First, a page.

Widescreen programming

graphic: Dsndrn-Video Pixabay.com
‘Just curious… Can someone explain why for many years, we were told how a square screen TV actually cut off the sides of the program on TV, but widescreen provides the whole program. Thus, today’s rectangle-shaped TVs provide the entire screen image. Understood. The question is, now HD programming cuts off the sides and provides a squared image. How is that better? That HD logo and those bars on the sides of the screen are distracting. Sometimes, during a scene, people who were intended to be on camera are chopped out partially or entirely. Seems kinda redundant. Just wondering why and how is that better?
graphic: Dsndrn-Video | Pixabay.com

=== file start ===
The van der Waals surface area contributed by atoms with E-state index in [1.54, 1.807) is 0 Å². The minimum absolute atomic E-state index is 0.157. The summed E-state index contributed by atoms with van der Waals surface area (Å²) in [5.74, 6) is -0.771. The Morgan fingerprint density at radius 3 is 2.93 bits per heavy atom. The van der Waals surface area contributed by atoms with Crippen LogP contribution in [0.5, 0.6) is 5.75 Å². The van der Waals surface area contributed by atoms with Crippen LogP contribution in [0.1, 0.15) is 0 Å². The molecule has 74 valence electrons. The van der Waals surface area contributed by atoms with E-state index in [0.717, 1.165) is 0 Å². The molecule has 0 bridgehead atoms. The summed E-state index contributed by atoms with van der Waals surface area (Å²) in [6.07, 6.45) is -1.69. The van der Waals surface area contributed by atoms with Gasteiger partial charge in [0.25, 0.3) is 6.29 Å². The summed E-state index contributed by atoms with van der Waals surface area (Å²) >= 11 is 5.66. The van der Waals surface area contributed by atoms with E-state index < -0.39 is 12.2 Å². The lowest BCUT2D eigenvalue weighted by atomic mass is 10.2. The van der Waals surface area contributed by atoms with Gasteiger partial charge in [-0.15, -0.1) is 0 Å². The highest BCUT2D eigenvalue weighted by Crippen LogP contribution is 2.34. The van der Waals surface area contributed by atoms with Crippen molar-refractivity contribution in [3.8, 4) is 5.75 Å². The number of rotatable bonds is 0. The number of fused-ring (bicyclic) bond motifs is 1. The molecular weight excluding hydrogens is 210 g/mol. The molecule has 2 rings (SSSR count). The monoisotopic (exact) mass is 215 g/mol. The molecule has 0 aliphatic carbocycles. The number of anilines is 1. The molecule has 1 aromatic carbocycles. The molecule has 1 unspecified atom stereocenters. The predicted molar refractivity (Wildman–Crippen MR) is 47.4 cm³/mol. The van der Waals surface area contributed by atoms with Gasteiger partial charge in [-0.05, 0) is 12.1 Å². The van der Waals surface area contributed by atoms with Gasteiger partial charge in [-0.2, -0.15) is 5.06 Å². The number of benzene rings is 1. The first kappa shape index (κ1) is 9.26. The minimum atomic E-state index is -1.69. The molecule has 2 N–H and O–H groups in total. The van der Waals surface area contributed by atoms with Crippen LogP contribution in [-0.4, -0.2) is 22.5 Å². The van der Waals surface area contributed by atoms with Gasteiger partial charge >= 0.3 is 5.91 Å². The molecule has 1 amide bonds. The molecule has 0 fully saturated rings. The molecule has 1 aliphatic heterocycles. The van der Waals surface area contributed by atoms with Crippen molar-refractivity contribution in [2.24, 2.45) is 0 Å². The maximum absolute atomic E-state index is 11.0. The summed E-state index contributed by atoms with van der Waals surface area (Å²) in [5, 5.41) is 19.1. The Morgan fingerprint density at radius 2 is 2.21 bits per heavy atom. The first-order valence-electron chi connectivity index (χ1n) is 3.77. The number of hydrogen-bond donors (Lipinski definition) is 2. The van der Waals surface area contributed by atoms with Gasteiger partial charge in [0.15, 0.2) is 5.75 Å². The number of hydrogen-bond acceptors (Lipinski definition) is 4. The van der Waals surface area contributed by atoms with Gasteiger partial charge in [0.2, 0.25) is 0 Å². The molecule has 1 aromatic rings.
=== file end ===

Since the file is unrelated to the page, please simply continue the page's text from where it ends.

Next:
Snow in…March!

©DSG 2017
Yes, snow in March for northwest Alabama. ‘Made this photo just after midnight, with the Nikon™ set for snow scene. So incredible, isn’t it? About ten years ago, I was living in Mississippi and we actually got ice one March. So, the groundhog must have been correct- more winter weather. Just looking forward to the Spring equinox in about a week or so.

Lovely Rose of Sharon

Rose of Sharon in bloom ©DSG
This is a lovely Rose of Sharon, in bloom in our back yard. There are several species of Hibiscus syriacus, found in many areas of the world. These are deciduous shrubs, meaning they shed their leaves/blooms in the autumn. It is also during the autumn and the summer that the Rose of Sharon can be seen in bloom. The name can be confusing, as this shrub is actually not a species of rose. Isn’t the pink/lilac vivid and beautiful?